Obesity and Insulin Resistance

Insulin Resistance & obesity

Excess weight in a person with higher body mass index is generally stored as fat deposits. Fat deposits in our body are generally of two types – brown fat and white fat.

Brown fat is used to be burned as calories in order to generate heat. This fat is good.

White fat is the fat that is present in the connective tissues. Its function is to provide a cushioning effect to the internal organs and to protect them. White fat also acts as an endocrine organ where it produces estrogen.  White fat also produces receptors for insulin. This is a key role.

When the tissues and muscles of the body have receptors to insulin, they accept insulin and thus aid the entry of the glucose into the cells so that it can be processed into energy.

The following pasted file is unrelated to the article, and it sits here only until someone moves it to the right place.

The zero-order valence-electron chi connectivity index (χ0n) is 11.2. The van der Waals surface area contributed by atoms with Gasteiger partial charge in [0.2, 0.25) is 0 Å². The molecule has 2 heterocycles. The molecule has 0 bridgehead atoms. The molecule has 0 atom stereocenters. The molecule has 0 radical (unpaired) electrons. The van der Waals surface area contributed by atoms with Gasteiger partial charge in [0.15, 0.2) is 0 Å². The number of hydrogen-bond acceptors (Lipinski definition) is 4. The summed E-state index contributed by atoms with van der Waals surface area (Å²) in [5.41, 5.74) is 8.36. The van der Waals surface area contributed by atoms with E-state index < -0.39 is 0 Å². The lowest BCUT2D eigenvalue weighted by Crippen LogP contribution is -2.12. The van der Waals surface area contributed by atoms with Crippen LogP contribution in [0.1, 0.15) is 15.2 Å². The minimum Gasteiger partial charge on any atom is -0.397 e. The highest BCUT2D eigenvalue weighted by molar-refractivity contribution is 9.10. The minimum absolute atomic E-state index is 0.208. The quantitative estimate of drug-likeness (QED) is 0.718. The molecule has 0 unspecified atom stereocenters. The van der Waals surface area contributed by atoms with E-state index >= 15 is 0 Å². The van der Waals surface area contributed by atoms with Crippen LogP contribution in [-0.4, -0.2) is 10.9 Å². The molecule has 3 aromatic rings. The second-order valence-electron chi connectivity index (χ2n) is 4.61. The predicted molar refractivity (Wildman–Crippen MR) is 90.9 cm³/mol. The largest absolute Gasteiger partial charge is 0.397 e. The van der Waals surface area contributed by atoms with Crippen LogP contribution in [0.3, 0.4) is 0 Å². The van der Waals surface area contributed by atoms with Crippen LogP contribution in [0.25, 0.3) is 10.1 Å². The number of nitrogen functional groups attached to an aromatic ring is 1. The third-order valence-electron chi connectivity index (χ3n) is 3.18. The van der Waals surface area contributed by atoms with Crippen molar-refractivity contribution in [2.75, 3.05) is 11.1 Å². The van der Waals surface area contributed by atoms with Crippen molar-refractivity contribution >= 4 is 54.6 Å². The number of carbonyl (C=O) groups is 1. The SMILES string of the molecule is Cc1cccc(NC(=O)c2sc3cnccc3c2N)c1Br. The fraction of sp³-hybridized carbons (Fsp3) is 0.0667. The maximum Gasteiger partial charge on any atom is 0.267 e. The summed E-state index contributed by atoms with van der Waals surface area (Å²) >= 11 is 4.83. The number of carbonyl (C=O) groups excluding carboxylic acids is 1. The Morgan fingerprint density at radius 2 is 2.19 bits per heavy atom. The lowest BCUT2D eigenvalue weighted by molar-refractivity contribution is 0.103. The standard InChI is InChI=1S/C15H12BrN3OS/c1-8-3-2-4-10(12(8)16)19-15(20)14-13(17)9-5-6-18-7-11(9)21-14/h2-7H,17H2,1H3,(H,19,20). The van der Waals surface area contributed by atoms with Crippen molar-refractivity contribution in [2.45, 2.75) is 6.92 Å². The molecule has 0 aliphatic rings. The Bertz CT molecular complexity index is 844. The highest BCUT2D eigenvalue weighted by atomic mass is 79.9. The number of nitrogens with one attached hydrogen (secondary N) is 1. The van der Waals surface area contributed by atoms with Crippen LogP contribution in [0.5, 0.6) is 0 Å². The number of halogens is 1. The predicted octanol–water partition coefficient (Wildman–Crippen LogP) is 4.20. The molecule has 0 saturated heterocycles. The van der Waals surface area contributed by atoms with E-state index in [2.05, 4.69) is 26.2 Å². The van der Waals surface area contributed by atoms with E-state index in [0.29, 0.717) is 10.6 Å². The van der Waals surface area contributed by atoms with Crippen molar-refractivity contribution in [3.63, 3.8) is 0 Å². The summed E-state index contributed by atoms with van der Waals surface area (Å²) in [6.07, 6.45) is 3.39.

Excess white fat tends to get stored deep inside the abdominal cavity and is called visceral fat that leads to obesity. This visceral fat consists of many adipose tissue layers. Excess visceral fat and related metabolic changes are major causes for type 2 diabetes and cardiovascular diseases.

Excess visceral fat leads to a dysfunction at the cellular level. This causes defects in the insulin signaling and receiving mechanisms. However, the body puts up a fight in order to maintain glucose homeostasis (the balance between insulin and glucagon).

In this fight, the body starts to produce excess insulin in order to compensate the resistance offered by the cells due to impaired cellular metabolism. Over a period of time, it leads to the reduction of the beta cells and thus a reduction in insulin.

Insulin is one hormone that not only acts on glucose metabolism, it also regulates the vascular system, the brain and the heart. So, ultimately insulin resistance and insufficient insulin leads to a type 2 diabetes, high cholesterol levels and high blood pressure.